An interview with Tom Hardy from the French magazine Jalouse, Sept 2012. Translated by me. (As always, please do let me know if I’ve translated incorrectly.)
A superstar almost in spite of himself, Tom Hardy is, at 34 years old, the most in demand British actor in Hollywood. After Tinker Tailor Soldier Spy, the sirupy This Means War and the masterful blockbuster The Dark Knight Rises, he returns selling alcohol with a big heart but a relative compassion in Lawless opposite Jessica Chastain. A conversation with a cinematographic phenomenon making a comeback.
Was it difficult to go from playing Bane, the arch nemesis of Batman, to playing Forrest Bondurant, head of a family selling alcohol in the middle of Prohibition?
What was most difficult about playing Forrest was to not make him macho. Reading the script, you imagine playing him like Clint Eastwood, laconic and violent, like a backwoods Al Capone. But what fascinated me about him, was the contrast between his calmness and his internal torment. He had to bring out his feminine side, his attentive side, the part that loves order, cleanliness… Furthermore, Forrest has remained a virgin for 40 years. His life is turned upside down when Maggie arrives. She will shake him up. Until then, he’s looked after his two brothers, he’s almost been like a mother to them. In the end, my greatest influence to create Forrest was the grandmother from Tweety Bird!
Are you ambitious?
No, honestly, I surprised I’m still on track, that I’m still alive even. The little talent that I have, I’ve used it. It doesn’t belong to me. And so, I’ve let it grow. I want to do a little of everything: writing, production, directing… I’m a risktaker. But who knows where I’ll be in ten years?
Do you have to be lawless in order to be an actor?
When someone says to me: I’m an anarchist!, he ceases to exist for me, that very second. To question the system, to be able to go into a spin, that takes structure, intelligence, strength… The people who get there, they usually keep their mouths shut. It’s the same for an actor: to follow no laws, but to remain uncompromising towards yourself and your work. And, I say it again, you also have to be lucky. In this profession, there’s one part who adores you, one part who hate you and the rest have no idea that you exist!
Does it bother you being hated?
For me, it’s like love… It’s always better than indifference. Indifference, that’s the worst. A complete loss of energy. With the people who hate me, it’s up to me to make them pay to go see me!
After Warrior, are people looking to fight you on a night out?
No. I’m very gentle. Like a lamb. No one comes looking to mess with me. I keep a low profile. There’s nothing evil in me. You only have to take one look at me and the guys say to themselves: Leave him be, he’s an actor!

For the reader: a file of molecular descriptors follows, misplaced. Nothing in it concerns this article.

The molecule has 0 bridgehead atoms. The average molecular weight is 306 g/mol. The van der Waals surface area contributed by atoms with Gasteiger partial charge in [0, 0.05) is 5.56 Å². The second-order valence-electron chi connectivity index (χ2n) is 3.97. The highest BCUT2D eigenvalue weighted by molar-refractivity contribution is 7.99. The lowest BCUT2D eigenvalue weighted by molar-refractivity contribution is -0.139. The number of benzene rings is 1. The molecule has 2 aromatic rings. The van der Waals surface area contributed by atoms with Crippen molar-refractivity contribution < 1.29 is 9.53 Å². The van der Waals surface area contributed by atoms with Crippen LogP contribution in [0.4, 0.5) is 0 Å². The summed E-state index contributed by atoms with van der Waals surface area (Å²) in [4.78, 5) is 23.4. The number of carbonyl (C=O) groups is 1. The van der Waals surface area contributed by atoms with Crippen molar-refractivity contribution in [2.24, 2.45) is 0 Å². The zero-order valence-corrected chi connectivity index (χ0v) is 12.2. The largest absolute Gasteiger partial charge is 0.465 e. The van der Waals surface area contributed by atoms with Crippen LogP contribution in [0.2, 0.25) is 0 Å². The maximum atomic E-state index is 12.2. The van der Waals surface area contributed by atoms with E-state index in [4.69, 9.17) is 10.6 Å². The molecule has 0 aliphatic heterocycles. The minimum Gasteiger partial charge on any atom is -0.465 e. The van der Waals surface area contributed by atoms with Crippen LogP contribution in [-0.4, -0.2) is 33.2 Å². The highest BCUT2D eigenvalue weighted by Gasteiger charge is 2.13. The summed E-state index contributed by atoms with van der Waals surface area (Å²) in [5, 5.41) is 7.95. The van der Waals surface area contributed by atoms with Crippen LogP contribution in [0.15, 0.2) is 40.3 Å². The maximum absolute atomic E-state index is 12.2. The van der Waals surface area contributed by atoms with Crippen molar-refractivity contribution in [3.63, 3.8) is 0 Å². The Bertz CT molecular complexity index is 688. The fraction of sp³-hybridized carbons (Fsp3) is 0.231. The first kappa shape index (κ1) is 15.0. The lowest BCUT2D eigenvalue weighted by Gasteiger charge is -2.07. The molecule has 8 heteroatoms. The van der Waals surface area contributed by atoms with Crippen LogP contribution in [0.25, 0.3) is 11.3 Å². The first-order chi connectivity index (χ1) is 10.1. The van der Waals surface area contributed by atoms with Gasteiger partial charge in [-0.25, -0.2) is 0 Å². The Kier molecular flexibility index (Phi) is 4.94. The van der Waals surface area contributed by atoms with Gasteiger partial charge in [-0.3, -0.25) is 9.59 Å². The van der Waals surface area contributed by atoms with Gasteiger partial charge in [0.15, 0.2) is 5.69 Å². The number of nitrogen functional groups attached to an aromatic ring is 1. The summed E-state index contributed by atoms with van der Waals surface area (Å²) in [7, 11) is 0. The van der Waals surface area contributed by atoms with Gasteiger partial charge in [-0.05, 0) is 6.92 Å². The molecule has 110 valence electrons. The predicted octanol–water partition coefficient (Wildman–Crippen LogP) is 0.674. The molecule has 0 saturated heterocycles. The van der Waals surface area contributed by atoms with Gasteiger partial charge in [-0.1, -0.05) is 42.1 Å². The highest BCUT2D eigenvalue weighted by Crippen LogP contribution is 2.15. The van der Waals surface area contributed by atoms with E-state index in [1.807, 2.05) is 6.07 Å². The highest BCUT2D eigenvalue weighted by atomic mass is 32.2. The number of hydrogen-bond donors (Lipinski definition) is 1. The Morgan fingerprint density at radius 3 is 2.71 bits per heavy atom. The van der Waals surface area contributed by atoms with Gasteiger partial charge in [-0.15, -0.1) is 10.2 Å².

You seem to want to go through the ordeal of changing your body for every role…
I gained weight for Bronson, lost it for Warrior and had to gain it back for Batman. And now, another diet… I have two reasons for this. Firstly, necessity. I have to work, so when a director asks me to gain weight or lose it, I do my part to create a believable character. Also, I’ve found it’s good for my mentality. You feel ready, ready to go as far as possible. The public wants to completely believe in you. I don’t care for actors who only does it half-way. As a kid, my idols were Gary Oldman, Robert De Niro, Sean Penn, Gene Hackman… Great actors, but also real personalities!
Ex-drug addict and alcoholic, you’ve know been accepted in Hollywood. You’ve been lucky…
I’ve most of all had the fortune of meeting people who listened to me. I’ve been sober ten years! Damn, I tried it all. I was so long gone that I either had to stop or die. I wanted to live fast, but like an idiot, and of course, one day you’re wallowing in it… But the demons are still sleeping within me. So I have a constant dialogue with the young man I was. Today, I’m much wiser and I’m concentrating on things a lot more sane.
Is that why you support so many charity organisations in Britain?
Yes, because throughout my life, inspite of my suffering, I came across people to hold my hand. I had to fool myself in order to find some consistency in what I was doing. The support for the homeless, war veterans, the battle against cancer… I work with seven organisations. For me, it’s not just about creating an image or a name. It’s not a hobby or a way to make me look good. On the contrary, I wished from the beginning that they’d have substansive work for me. A real collaboration, which I could use with theatre studios, to help young people in need, etc.
Are you happy in Hollywood?
I have good reason to, no? I find myself in that privileged position where I can chose my scripts, work with people I’m passionate about, gather casts, start film projects, television projects… Ten years ago, I was broke and all I wanted to was work. I got into damned fights. So now, I try to benefit as much as I can. Los Angeles can become a very sad place, very cold when you’re penniless, unlucky, desperate. Being an actor without work in Hollywood can totally fuck you up.
And now you’re filming Fury Road, the reboot of Mad Max…
I’m completely there already. I’ve grown a beard to make it look realistic, even if everyone around me thinks it’s ugly. The first Mad Max was released the same year that I was born. My first dog was called Mad Max. It’s a legend. And today, it’s me who resumes driving. Can you imagine, dude? It’s huge!